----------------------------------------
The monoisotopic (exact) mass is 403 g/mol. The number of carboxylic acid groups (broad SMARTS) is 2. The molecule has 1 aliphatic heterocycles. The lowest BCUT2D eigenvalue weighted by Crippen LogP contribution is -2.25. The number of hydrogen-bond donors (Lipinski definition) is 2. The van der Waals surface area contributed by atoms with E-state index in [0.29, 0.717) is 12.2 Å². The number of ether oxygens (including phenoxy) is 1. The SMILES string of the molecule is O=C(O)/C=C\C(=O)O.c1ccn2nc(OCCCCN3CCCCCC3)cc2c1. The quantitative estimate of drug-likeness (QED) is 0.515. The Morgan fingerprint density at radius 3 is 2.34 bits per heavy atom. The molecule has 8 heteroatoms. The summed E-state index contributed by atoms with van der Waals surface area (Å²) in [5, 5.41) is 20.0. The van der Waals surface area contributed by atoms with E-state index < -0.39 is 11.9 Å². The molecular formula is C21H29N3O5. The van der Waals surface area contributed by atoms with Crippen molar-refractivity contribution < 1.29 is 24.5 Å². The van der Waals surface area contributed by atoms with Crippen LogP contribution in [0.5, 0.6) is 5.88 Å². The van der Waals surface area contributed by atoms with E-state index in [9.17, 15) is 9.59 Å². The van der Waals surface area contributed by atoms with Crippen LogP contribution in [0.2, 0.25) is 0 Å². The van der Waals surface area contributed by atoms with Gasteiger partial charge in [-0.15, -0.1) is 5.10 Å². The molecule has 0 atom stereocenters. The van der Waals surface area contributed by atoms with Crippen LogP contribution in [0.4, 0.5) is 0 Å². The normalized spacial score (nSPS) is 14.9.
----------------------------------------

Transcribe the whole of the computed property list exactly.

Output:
The monoisotopic (exact) mass is 403 g/mol. The number of carboxylic acid groups (broad SMARTS) is 2. The molecule has 1 aliphatic heterocycles. The lowest BCUT2D eigenvalue weighted by Crippen LogP contribution is -2.25. The number of hydrogen-bond donors (Lipinski definition) is 2. The van der Waals surface area contributed by atoms with E-state index in [0.29, 0.717) is 12.2 Å². The number of ether oxygens (including phenoxy) is 1. The SMILES string of the molecule is O=C(O)/C=C\C(=O)O.c1ccn2nc(OCCCCN3CCCCCC3)cc2c1. The quantitative estimate of drug-likeness (QED) is 0.515. The Morgan fingerprint density at radius 3 is 2.34 bits per heavy atom. The molecule has 8 heteroatoms. The summed E-state index contributed by atoms with van der Waals surface area (Å²) in [5, 5.41) is 20.0. The van der Waals surface area contributed by atoms with E-state index < -0.39 is 11.9 Å². The molecular formula is C21H29N3O5. The van der Waals surface area contributed by atoms with Crippen molar-refractivity contribution < 1.29 is 24.5 Å². The van der Waals surface area contributed by atoms with Crippen LogP contribution in [0.5, 0.6) is 5.88 Å². The van der Waals surface area contributed by atoms with E-state index in [9.17, 15) is 9.59 Å². The van der Waals surface area contributed by atoms with Crippen LogP contribution in [0.2, 0.25) is 0 Å². The van der Waals surface area contributed by atoms with Gasteiger partial charge in [-0.15, -0.1) is 5.10 Å². The molecule has 0 atom stereocenters. The van der Waals surface area contributed by atoms with Crippen LogP contribution in [0.4, 0.5) is 0 Å². The normalized spacial score (nSPS) is 14.9.